Indonesia: Disaster Management Reference Handbook (June 2018)

Manual and Guideline
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Executive Summary

Indonesia is located along the Pacific Ring of Fire and faces many natural threats including earthquakes, tsunamis, volcanic eruptions, flooding, and droughts. The country has experienced an average of 290 significant natural disasters annually over the last 30 years.3 This includes the 2004 Indian Ocean Tsunami which killed approximately 220,000 people across four countries, 167,000 in Indonesia alone, and cost an estimated $10 billion in damages.4

Indonesia has experienced an unusually high number of floods and landslides since May 2016 which strains the coping capacity of the affected population, and has an effect on their ability to respond to the potential disasters in the near future. Eastern parts of Indonesia received double the normal rainfall levels as compared to the same time the previous year.5 While the Government of Indonesia is likely to announce that they have the capacity to respond to short and long term needs created disasters, they do welcome technical assistance from the international community, particularly for relief aid and logistics management, as they did in the November 2013 flooding that affected over 100 villages.6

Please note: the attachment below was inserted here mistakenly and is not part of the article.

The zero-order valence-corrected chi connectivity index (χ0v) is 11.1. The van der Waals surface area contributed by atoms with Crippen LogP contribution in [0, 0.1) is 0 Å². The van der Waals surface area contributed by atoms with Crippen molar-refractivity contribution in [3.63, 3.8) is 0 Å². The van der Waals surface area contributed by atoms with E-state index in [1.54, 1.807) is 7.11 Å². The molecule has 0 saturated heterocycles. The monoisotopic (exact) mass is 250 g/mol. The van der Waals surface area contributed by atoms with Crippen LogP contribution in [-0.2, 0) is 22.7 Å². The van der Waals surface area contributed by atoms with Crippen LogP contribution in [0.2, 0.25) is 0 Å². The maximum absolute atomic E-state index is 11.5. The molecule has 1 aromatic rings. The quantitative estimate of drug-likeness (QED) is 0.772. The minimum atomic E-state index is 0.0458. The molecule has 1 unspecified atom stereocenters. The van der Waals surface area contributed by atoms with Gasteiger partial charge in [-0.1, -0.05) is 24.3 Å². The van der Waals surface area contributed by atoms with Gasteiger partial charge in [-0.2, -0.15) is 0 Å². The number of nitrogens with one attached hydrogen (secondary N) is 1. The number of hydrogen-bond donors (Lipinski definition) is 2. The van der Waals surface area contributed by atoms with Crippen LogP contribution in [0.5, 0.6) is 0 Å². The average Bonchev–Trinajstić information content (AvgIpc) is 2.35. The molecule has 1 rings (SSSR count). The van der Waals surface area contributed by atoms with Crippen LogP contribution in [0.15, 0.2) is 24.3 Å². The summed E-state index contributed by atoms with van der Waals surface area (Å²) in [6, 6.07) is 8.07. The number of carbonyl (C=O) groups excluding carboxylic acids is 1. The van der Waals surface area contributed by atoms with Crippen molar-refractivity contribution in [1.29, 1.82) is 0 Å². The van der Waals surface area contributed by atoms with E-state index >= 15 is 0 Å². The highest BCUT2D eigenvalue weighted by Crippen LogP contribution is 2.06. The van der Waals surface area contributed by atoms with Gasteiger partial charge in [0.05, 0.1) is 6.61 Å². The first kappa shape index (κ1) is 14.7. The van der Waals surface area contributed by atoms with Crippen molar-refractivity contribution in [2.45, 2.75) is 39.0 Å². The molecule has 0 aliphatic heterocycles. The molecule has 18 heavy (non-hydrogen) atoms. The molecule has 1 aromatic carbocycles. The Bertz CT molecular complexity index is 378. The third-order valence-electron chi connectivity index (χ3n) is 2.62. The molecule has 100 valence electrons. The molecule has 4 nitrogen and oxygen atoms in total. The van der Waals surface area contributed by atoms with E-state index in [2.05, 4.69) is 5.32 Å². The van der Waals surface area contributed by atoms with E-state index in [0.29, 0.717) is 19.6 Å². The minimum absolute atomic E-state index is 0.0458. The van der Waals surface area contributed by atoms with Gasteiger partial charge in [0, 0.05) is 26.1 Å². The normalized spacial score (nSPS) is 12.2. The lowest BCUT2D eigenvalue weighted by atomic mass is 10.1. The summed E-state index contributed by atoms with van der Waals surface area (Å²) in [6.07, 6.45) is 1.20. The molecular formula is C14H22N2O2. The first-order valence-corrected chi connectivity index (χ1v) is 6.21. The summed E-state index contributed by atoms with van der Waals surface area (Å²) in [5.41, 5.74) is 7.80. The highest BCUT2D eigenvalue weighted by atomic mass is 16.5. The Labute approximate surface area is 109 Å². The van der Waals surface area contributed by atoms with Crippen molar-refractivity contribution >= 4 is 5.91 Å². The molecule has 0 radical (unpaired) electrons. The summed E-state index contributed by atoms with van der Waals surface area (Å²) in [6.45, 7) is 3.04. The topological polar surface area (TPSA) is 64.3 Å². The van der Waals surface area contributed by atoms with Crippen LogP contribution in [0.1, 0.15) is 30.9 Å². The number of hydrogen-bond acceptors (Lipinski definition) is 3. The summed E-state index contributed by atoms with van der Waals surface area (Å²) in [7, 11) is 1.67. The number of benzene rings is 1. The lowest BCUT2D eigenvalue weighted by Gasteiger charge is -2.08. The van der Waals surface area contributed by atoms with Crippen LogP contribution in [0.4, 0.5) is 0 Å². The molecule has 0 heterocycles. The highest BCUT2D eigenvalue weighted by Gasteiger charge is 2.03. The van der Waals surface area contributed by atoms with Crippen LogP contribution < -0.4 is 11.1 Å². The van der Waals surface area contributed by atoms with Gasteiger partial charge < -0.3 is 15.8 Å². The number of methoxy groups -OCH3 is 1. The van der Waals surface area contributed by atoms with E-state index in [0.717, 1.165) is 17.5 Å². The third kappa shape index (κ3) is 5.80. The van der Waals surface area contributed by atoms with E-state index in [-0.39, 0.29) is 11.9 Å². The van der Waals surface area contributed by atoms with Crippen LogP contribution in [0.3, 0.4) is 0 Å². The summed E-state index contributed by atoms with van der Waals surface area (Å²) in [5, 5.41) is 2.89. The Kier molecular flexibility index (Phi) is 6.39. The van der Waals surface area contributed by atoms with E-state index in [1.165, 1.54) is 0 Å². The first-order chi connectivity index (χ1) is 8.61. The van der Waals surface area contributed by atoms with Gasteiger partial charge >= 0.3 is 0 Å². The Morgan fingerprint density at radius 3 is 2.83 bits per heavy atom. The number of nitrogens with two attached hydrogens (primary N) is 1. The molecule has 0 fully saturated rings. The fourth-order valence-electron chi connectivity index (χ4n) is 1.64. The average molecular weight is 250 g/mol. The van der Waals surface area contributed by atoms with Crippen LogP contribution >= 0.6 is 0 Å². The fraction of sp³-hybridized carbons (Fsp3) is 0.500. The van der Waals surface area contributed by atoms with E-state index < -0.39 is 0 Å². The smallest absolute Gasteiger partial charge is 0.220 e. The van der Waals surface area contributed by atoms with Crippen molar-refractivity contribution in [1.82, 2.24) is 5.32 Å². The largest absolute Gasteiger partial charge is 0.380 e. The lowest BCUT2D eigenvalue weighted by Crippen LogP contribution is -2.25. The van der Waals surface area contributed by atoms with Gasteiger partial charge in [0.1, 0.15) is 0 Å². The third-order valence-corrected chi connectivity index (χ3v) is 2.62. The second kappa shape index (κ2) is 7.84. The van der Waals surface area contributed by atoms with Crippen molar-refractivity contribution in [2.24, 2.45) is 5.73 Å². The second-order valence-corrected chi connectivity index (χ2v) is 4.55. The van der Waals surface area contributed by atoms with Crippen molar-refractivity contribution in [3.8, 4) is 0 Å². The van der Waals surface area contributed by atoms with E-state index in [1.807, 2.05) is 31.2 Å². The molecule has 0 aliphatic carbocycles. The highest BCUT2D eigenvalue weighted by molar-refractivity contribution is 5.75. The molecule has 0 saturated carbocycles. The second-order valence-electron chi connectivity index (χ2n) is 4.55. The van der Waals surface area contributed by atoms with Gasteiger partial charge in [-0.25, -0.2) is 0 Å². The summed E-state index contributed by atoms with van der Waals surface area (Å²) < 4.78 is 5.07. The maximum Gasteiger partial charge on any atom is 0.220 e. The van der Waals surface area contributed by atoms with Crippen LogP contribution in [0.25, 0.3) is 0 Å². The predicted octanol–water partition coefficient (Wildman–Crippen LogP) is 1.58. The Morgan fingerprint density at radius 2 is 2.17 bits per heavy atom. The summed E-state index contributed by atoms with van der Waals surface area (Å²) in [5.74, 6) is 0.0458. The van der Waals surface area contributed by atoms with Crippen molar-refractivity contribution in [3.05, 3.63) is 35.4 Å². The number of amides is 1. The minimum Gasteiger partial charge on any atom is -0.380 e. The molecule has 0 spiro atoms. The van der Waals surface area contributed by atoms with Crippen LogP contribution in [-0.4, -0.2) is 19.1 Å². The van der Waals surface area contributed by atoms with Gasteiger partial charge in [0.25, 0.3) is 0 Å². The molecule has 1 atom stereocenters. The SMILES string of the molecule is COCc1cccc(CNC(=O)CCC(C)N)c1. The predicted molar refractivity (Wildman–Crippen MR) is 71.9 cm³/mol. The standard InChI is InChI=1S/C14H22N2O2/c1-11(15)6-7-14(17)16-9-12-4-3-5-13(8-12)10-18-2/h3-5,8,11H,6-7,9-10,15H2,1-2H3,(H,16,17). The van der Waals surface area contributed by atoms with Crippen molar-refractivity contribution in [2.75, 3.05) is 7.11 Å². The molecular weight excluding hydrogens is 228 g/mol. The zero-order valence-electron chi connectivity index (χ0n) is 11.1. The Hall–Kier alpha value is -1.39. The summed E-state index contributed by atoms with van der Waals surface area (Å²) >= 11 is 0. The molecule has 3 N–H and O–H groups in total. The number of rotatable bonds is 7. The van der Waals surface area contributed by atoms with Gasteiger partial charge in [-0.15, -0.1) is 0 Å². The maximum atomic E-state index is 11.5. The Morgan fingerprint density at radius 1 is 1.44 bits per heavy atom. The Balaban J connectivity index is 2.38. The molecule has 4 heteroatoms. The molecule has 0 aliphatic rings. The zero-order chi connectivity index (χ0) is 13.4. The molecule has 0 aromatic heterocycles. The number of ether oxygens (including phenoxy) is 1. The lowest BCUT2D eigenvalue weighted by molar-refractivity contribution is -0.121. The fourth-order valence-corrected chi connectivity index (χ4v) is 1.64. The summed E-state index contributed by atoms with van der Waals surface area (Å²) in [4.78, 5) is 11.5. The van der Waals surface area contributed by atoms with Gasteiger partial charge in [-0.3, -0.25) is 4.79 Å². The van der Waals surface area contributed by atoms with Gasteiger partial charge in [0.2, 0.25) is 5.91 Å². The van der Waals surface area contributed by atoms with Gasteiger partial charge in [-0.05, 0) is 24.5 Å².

The Indonesian government has reformed its laws, policies, and institutions to better manage disaster risk since the significant 2004 Indian Ocean Tsunami.7 The Government of Indonesia now has contingency plans for every disaster-prone city which identifies its vulnerabilities, outlines the relief response, and builds overall preparedness.8 In 2007, the government introduced a disaster management bill that incorporated disaster management prevention into disaster management response.9 In 2008, Indonesia created the National Disaster Management Agency (Badan Nasional Penanggulangan Bencana, BNPB).10 The new shift led to the strengthening of the country’s disaster management agency, and the addition of district branches and representatives. Despite the progress made, more work is needed at the local level as well as integration of disaster risk reduction in government departments.11 Under Indonesia’s 2007 Disaster Management law, provincial and district administrations are mandated to head disaster management during a crisis. However, the BNPB and the military are prepared to step in when requested.12

In addition to national response to the 2004 Indian Ocean Tsunami, there are regional responses. The region, assisted by international donors established a Tsunami Early Warning System and it provides alerts through three regional watch centers in Indonesia, India, and Australia. There is also a network of 26 national tsunami information centers in place.13

Indonesia has been experiencing steady economic development and a rising Gross Domestic Product (GDP), which has made it possible for the Government of Indonesia to fund most health services in the country and it is in a position where it no longer needs the financial support of development banks and partners. The health of Indonesians has improved substantially over the last few decades. Indonesia has lowermiddle-income (LMIC) country status.14 However, while the country has reduced poverty over the last 20 years, many residents hover just above the poverty line. Recovery from a disaster can easily put them and the country back below the poverty line. The Indonesian government spends between $300 million-$500 million annually on recovery efforts following natural disasters.15